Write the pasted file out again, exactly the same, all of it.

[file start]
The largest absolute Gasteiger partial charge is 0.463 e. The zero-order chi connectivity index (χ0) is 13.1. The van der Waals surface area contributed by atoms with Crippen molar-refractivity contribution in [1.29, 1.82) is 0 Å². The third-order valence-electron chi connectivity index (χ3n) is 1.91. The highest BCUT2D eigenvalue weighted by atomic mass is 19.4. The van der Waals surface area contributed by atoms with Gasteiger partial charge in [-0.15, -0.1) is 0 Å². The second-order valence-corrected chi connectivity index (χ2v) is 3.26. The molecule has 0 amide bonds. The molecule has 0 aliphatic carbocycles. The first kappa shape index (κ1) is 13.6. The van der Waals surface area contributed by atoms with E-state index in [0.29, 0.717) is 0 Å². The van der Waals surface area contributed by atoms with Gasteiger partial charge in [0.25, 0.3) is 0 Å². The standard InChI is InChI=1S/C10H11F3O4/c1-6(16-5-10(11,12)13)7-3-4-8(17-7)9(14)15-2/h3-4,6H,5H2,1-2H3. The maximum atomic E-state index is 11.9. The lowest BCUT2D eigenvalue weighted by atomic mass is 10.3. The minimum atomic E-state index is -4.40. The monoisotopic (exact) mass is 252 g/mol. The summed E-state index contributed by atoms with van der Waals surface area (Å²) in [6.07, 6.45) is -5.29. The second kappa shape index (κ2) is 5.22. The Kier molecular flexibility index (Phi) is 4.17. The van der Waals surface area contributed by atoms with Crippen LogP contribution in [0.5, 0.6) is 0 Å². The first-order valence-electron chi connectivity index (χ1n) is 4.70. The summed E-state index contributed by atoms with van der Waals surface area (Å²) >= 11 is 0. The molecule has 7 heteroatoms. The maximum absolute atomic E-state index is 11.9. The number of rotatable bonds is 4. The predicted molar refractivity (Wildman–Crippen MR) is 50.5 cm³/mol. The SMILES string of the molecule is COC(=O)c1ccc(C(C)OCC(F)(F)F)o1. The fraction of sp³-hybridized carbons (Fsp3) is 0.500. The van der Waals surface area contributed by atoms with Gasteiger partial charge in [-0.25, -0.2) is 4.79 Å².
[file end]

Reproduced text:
The largest absolute Gasteiger partial charge is 0.463 e. The zero-order chi connectivity index (χ0) is 13.1. The van der Waals surface area contributed by atoms with Crippen molar-refractivity contribution in [1.29, 1.82) is 0 Å². The third-order valence-electron chi connectivity index (χ3n) is 1.91. The highest BCUT2D eigenvalue weighted by atomic mass is 19.4. The van der Waals surface area contributed by atoms with Gasteiger partial charge in [-0.15, -0.1) is 0 Å². The second-order valence-corrected chi connectivity index (χ2v) is 3.26. The molecule has 0 amide bonds. The molecule has 0 aliphatic carbocycles. The first kappa shape index (κ1) is 13.6. The van der Waals surface area contributed by atoms with E-state index in [0.29, 0.717) is 0 Å². The van der Waals surface area contributed by atoms with Gasteiger partial charge in [0.25, 0.3) is 0 Å². The standard InChI is InChI=1S/C10H11F3O4/c1-6(16-5-10(11,12)13)7-3-4-8(17-7)9(14)15-2/h3-4,6H,5H2,1-2H3. The maximum atomic E-state index is 11.9. The lowest BCUT2D eigenvalue weighted by atomic mass is 10.3. The minimum atomic E-state index is -4.40. The monoisotopic (exact) mass is 252 g/mol. The summed E-state index contributed by atoms with van der Waals surface area (Å²) in [6.07, 6.45) is -5.29. The second kappa shape index (κ2) is 5.22. The Kier molecular flexibility index (Phi) is 4.17. The van der Waals surface area contributed by atoms with Crippen LogP contribution in [0.5, 0.6) is 0 Å². The first-order valence-electron chi connectivity index (χ1n) is 4.70. The summed E-state index contributed by atoms with van der Waals surface area (Å²) >= 11 is 0. The molecule has 7 heteroatoms. The maximum absolute atomic E-state index is 11.9. The number of rotatable bonds is 4. The predicted molar refractivity (Wildman–Crippen MR) is 50.5 cm³/mol. The SMILES string of the molecule is COC(=O)c1ccc(C(C)OCC(F)(F)F)o1. The fraction of sp³-hybridized carbons (Fsp3) is 0.500. The van der Waals surface area contributed by atoms with Gasteiger partial charge in [-0.25, -0.2) is 4.79 Å².